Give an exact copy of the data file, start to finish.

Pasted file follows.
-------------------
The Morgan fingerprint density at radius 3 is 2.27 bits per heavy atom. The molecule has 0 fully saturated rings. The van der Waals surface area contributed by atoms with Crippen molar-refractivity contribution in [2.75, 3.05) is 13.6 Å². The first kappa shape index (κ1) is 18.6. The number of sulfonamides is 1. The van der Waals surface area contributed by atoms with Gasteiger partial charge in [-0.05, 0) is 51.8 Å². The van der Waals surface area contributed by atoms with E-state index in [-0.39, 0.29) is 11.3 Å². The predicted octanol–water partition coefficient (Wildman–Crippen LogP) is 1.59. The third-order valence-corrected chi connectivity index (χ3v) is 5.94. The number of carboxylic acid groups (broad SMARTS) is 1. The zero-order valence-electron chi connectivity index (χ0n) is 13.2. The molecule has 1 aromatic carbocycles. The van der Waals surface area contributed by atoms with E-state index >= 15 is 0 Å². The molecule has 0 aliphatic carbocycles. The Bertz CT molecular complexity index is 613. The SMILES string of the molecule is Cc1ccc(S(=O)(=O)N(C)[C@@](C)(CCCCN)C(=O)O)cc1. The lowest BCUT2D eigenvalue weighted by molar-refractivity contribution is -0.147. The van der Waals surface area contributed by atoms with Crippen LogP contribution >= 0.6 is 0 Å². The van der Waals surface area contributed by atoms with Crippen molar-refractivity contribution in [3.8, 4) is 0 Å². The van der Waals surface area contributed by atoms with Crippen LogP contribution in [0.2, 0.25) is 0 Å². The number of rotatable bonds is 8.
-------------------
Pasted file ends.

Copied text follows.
The Morgan fingerprint density at radius 3 is 2.27 bits per heavy atom. The molecule has 0 fully saturated rings. The van der Waals surface area contributed by atoms with Crippen molar-refractivity contribution in [2.75, 3.05) is 13.6 Å². The first kappa shape index (κ1) is 18.6. The number of sulfonamides is 1. The van der Waals surface area contributed by atoms with Gasteiger partial charge in [-0.05, 0) is 51.8 Å². The van der Waals surface area contributed by atoms with E-state index in [-0.39, 0.29) is 11.3 Å². The predicted octanol–water partition coefficient (Wildman–Crippen LogP) is 1.59. The third-order valence-corrected chi connectivity index (χ3v) is 5.94. The number of carboxylic acid groups (broad SMARTS) is 1. The zero-order valence-electron chi connectivity index (χ0n) is 13.2. The molecule has 1 aromatic carbocycles. The van der Waals surface area contributed by atoms with E-state index >= 15 is 0 Å². The molecule has 0 aliphatic carbocycles. The Bertz CT molecular complexity index is 613. The SMILES string of the molecule is Cc1ccc(S(=O)(=O)N(C)[C@@](C)(CCCCN)C(=O)O)cc1. The lowest BCUT2D eigenvalue weighted by molar-refractivity contribution is -0.147. The van der Waals surface area contributed by atoms with Crippen LogP contribution >= 0.6 is 0 Å². The van der Waals surface area contributed by atoms with Crippen molar-refractivity contribution in [3.8, 4) is 0 Å². The van der Waals surface area contributed by atoms with Crippen LogP contribution in [0.2, 0.25) is 0 Å². The number of rotatable bonds is 8.